Data do not speak for themselves. To succeed at an Advisory Committee meeting, a drug development team must bring its data to life. The team must come across as capable, credible, and compelling as it performs two critical functions:
• Present a clear, data-supported argument affirming efficacy and safety claims, and
• Respond effectively to questions, addressing the Committee's concerns.
Success requires well-planned, practiced, and precise delivery of strategically focused messages by strong and skilled communicators.
Message Management Focuses the Entire Effort
The development of the communication strategy for the Advisory presentation should occur as early as possible.
This strategy then guides the development of the messages, the Advisory Committee Briefing Document, and the presentation to the Committee. Small adjustments may be necessary later, as more data become available or as the FDA Reviewer sends questions to the sponsor.
The entire team needs to know the communication strategy to enable everyone on the project to work together seamlessly.
Failure to prepare early can result in major difficulties. For example, inconsistencies between the Briefing Document and the strategic intent of the Advisory presentation can confuse the Committee and reduce the chances for approval.
Effective Materials Review Supports the Messages
All data and message representations (visuals, posters, report graphics, etc.) should provide compelling, at-a-glance comprehension, effectively support key messages, and incorporate the most effective designs, colors, and formatting.
Presentation slides should drive the strategic messages while boosting retention for listeners. They must provide enough information without becoming sources of distraction or confusion. Back-up slides for FDA meetings must resolve questions without opening new lines of debate.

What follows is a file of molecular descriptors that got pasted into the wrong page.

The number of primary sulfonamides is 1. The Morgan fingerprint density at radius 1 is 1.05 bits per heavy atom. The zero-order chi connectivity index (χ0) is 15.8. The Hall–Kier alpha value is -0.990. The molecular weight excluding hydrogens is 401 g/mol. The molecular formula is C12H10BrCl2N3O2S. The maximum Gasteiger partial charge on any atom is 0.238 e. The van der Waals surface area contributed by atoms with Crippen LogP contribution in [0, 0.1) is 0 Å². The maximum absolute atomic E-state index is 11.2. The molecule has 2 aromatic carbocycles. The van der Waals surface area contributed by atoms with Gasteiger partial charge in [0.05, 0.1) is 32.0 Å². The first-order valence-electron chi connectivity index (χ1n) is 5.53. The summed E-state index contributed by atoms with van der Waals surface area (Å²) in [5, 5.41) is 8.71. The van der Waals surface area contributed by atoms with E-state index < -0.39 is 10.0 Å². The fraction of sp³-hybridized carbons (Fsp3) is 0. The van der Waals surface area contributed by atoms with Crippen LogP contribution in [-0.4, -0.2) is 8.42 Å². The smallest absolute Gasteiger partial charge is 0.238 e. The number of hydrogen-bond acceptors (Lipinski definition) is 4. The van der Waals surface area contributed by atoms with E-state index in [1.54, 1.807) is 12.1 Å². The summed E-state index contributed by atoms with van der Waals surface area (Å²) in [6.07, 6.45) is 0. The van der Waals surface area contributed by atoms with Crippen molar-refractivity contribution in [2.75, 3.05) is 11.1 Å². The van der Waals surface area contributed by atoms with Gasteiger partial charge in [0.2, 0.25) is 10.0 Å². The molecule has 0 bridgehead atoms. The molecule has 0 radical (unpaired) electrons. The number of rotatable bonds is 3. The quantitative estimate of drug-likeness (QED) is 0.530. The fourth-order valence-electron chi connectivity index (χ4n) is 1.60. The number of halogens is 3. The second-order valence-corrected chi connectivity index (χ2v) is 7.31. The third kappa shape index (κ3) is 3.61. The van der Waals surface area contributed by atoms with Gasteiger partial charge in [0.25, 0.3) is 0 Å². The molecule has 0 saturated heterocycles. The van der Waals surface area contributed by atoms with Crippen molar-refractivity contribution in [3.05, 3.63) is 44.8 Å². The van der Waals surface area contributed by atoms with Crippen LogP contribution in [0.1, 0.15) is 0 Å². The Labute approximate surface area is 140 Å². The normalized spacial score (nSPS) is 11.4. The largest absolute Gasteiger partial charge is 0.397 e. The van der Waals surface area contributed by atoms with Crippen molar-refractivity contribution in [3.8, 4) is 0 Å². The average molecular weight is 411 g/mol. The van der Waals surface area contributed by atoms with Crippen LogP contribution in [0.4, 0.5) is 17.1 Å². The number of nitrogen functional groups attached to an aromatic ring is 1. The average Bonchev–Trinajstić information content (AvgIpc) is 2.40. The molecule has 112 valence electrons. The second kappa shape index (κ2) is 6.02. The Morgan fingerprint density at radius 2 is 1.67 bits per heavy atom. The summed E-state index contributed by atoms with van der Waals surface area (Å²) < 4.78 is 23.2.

All documents, including the ISS, ISE, and Briefing Document, must adhere to the same communication strategy as the presentation.
Rigorous Question & Answer Preparation Can Protect the Team
The best way to prepare for the questions from the Committee is to anticipate as many of them as possible and to drill relentlessly on the responses. This builds both the strategy skills and intellectual agility to control the focus of the Committee.
Role-playing is an effective tool used to flesh out not just a question and answer, but entire lines of questioning that can arise during the meeting.
Perhaps the most important group to the process is the people who will be supporting the responses to questions from the Committee. They will have to be completely synchronized with the speakers so that they can pull up just the right material the speaker needs to respond to a question.
The team must be able to pull up the right slides within very tight time frames, sometimes even guiding the speaker through the response. Whether it is for the lead presenter or a supporting team member, the retrieval process should occur within 10-15 seconds of the end of the question.
That takes special techniques and rigorous drilling, but it is well worth it because it gives confidence to the Committee.
Rehearsals & Mock Panels Drive Multiple Goals
While formal rehearsal and Mock Panels are an essential element of speaker preparation, they also serve other goals.
They can create opportunities for internal and external experts to provide input on content. These experts can also be sources of questions that probe the structure of the presentation, enabling further testing and refinement of the messages.
Most importantly, the questions will prepare the team for the questions they will face from the Advisors. At the same time, Mocks can serve as important milestones for senior management and development partners.
It is essential to set, manage, and meet expectations to avoid potentially dramatic disruptions of the team.
Every Team Must Find A Unique Best Path To Success For Every Submission
A team can follow one of any number of paths to prepare for an Advisory Committee meeting.
Some teams lock into past steps because of one or two prior successes. Unfortunately, this can be a dangerous trap because each meeting is unique as is every team.
It's critical to find the right path that will be the most direct, effective, and efficient preparatory process that will raise the chances for success by putting the specific application and the particular team into the best possible light.
The overall preparation process can be long and tense, requiring tremendous effort, focus, and patience. Each team facing this task must follow a path compatible with the mechanical aspects of building slides and drilling.
At the same time, the process must respect the scientific work and the humanity of the people involved, effectively engaging all of the people on the team, enabling them to achieve their best, both scientifically and personally.